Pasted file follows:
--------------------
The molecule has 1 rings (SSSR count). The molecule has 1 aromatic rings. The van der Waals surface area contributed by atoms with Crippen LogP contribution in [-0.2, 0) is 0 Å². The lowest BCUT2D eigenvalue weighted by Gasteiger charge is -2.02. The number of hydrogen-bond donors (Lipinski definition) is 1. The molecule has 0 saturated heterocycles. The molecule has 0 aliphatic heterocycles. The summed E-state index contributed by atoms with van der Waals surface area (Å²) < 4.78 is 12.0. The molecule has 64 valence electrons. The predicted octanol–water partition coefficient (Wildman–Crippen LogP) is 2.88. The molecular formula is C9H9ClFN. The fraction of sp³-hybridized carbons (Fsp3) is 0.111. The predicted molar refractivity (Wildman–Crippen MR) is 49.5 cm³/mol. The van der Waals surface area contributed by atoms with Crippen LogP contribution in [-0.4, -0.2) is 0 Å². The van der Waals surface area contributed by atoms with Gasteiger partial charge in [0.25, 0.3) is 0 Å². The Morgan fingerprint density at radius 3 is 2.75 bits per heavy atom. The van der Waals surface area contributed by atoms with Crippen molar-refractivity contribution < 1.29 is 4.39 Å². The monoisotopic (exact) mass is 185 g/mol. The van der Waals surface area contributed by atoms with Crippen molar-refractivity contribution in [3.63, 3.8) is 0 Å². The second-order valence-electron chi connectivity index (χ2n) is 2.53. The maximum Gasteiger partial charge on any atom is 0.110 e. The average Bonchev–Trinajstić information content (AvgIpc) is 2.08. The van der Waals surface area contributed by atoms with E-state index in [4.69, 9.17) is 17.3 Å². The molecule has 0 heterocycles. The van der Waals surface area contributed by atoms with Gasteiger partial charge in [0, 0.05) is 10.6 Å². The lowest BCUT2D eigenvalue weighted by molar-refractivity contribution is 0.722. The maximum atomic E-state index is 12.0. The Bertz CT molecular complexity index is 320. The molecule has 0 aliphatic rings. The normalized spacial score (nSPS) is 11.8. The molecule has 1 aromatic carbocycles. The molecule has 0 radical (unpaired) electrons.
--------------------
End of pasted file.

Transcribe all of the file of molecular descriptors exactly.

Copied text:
The molecule has 1 rings (SSSR count). The molecule has 1 aromatic rings. The van der Waals surface area contributed by atoms with Crippen LogP contribution in [-0.2, 0) is 0 Å². The lowest BCUT2D eigenvalue weighted by Gasteiger charge is -2.02. The number of hydrogen-bond donors (Lipinski definition) is 1. The molecule has 0 saturated heterocycles. The molecule has 0 aliphatic heterocycles. The summed E-state index contributed by atoms with van der Waals surface area (Å²) < 4.78 is 12.0. The molecule has 64 valence electrons. The predicted octanol–water partition coefficient (Wildman–Crippen LogP) is 2.88. The molecular formula is C9H9ClFN. The fraction of sp³-hybridized carbons (Fsp3) is 0.111. The predicted molar refractivity (Wildman–Crippen MR) is 49.5 cm³/mol. The van der Waals surface area contributed by atoms with Crippen LogP contribution in [-0.4, -0.2) is 0 Å². The van der Waals surface area contributed by atoms with Gasteiger partial charge in [0.25, 0.3) is 0 Å². The Morgan fingerprint density at radius 3 is 2.75 bits per heavy atom. The van der Waals surface area contributed by atoms with Crippen molar-refractivity contribution < 1.29 is 4.39 Å². The monoisotopic (exact) mass is 185 g/mol. The van der Waals surface area contributed by atoms with Crippen molar-refractivity contribution in [3.63, 3.8) is 0 Å². The second-order valence-electron chi connectivity index (χ2n) is 2.53. The maximum Gasteiger partial charge on any atom is 0.110 e. The average Bonchev–Trinajstić information content (AvgIpc) is 2.08. The van der Waals surface area contributed by atoms with E-state index in [4.69, 9.17) is 17.3 Å². The molecule has 0 heterocycles. The van der Waals surface area contributed by atoms with Gasteiger partial charge in [0, 0.05) is 10.6 Å². The lowest BCUT2D eigenvalue weighted by molar-refractivity contribution is 0.722. The maximum atomic E-state index is 12.0. The Bertz CT molecular complexity index is 320. The molecule has 0 aliphatic rings. The normalized spacial score (nSPS) is 11.8. The molecule has 1 aromatic carbocycles. The molecule has 0 radical (unpaired) electrons.